James Lucci, a contributing editor for World Fence News, reminded attendees that the composites industry is an alternative. And, according to Lucci, it’s important that an alternative industry acknowledge resistance and risk.
“If you arm your distributors with the right information to pass on, I think you can cut down the length of an introductory period significantly,” Lucci explained. The industry is no stranger to skepticism.
“If we offered a dimensional product to replace traditional treated framing lumber, would you buy it?” one manufacturer representative asked a pro-dealer panel organized for the event. The panel was slow to volunteer its answer, but eventually settled on a collective “maybe.”
Continued innovation and product performance; cost improvement and competitiveness; and fulfilling consumers’ visions will all drive the industry’s future growth, according to Douglas Mancosh, president and chief executive officer (CEO) of BB&S Treated Lumber of New England and Fiber Composites LLC in New London, N.C.
Consumers still envision having wood. Initially, composite products made little or no attempt at duplicating the look of real wood, but manufacturers have now begun to incorporate woodgrain patterns and textures. According to Mancosh, composites are chosen to resemble wood, perform better than wood and require less effort on the part of consumers. In order to grab additional market share, the industry will have to strive to accomplish wood-like aesthetics, while continuing its low-maintenance mantra. Mancosh says this will be achieved through advance surfacing, increased composition options and new production techniques.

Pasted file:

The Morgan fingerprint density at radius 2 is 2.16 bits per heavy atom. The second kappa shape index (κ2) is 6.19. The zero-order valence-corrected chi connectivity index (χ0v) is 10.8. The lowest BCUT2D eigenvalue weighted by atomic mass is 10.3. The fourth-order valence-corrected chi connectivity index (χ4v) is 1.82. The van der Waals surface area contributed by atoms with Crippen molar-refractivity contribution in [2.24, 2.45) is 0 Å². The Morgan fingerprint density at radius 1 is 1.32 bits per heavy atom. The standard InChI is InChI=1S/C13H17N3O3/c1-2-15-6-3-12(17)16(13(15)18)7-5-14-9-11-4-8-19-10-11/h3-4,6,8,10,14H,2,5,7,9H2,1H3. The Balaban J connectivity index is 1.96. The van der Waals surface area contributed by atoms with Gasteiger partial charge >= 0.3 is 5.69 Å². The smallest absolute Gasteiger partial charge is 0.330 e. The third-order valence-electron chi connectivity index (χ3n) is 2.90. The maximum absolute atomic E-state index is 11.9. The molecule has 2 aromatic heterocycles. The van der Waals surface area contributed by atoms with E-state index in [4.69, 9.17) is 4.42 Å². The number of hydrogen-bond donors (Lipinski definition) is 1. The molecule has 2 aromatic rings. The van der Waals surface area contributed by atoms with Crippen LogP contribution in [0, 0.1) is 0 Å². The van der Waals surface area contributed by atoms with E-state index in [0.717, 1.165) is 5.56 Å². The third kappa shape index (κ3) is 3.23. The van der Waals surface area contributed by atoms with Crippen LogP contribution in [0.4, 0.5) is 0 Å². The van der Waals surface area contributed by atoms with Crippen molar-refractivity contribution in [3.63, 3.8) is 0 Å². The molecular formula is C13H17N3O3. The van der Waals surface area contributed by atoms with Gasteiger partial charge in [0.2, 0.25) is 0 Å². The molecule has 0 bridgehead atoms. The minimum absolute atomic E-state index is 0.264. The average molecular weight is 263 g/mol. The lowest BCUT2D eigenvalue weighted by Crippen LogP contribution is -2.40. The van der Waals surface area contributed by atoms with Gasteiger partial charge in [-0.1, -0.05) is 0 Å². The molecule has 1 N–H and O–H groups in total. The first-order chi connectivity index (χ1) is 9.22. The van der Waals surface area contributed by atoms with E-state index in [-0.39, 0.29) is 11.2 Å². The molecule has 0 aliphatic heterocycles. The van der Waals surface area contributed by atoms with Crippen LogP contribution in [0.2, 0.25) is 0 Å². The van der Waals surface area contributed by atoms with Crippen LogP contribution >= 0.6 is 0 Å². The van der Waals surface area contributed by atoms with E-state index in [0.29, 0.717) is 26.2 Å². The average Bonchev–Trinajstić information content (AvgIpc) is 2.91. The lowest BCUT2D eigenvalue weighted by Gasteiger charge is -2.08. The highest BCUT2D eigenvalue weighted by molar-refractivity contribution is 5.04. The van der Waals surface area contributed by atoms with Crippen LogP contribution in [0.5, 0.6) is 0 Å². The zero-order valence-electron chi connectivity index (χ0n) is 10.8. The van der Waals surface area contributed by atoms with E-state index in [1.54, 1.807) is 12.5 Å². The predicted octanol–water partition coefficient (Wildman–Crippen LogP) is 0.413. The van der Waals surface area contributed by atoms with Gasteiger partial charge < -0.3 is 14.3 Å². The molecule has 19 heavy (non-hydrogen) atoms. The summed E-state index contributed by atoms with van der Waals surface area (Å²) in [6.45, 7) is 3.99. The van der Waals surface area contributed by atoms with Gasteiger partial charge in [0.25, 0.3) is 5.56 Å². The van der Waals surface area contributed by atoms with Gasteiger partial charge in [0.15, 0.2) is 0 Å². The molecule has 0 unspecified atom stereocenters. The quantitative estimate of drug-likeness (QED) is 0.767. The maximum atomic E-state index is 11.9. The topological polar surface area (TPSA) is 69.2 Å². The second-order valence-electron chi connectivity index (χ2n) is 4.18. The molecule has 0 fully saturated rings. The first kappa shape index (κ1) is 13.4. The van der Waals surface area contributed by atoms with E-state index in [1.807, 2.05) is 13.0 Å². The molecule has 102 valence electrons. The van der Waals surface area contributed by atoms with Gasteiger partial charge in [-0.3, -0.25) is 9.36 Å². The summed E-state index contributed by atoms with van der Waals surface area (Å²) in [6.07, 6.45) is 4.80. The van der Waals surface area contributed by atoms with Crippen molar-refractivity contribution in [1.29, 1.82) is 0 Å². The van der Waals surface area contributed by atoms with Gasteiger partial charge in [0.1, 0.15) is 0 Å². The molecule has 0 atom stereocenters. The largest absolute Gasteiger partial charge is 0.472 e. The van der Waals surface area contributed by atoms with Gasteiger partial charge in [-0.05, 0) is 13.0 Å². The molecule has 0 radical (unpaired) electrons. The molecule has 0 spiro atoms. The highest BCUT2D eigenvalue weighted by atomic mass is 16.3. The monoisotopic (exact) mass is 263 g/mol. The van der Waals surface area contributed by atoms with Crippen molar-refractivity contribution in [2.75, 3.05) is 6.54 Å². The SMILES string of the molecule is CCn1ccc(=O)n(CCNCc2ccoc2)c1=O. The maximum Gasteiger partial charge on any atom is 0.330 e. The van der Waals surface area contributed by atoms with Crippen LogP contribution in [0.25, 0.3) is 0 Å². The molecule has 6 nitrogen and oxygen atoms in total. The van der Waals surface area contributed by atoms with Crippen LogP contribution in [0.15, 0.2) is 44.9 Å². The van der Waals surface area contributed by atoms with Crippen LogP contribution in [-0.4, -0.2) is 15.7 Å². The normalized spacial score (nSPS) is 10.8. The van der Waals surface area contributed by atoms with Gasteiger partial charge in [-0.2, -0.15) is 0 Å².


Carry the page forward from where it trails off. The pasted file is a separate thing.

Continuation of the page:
Have it Your Way
Manufacturers have tuned in to a recent mass-customization trend. Consumers have begun to demand greater options as they design more and more elaborate and fully-customized outdoor spaces.
John Barrett is president and owner of Archadeck in Laytonsville, Md. His company services the Maryland and greater Washington, D.C., area, where it has worked with more than 65,000 customers and constructed approximately $500 million in projects. Barrett says his latest customers are seeking to add seamless outdoor extensions of their indoor living spaces.
He also says his customers desire a high-quality look and design that resembles their homes’ architecture—complete with floor patterns, inlay patterns, accent colors and curved, multi-level designs. Often, achieving the desired mix of styles and colors leads consumers to utilize products from multiple manufacturers.
As WPC offerings expand, sales and distribution grow more complicated. “Outdoor living isn’t sold the same as decking,” Martin Grohman, the president of Correct Building Products LLC, announced in his session on Mass Customization and the Backyard. He was reminding attendees that composite products are no longer just a decking option, but now include everything from railings to fencing and even furniture.“It’s every room of the house duplicated outside,” he explained.
As consumers look for more, manufacturers are taking steps to ensure they provide every possible design option “in-house.” But consumers are often combining components from several manufacturers, for greater design flexibility and options. This mix-match trend represents a window of opportunity for dealers and distributors.
Get On Board
“I think it’s a good thing,” Grohman said, addressing wholesalers. “You can be a part of the whole process—invent your own brands,” he suggested. “We [manufacturers] don’t have the resources to deliver a mass-customized product. You do.”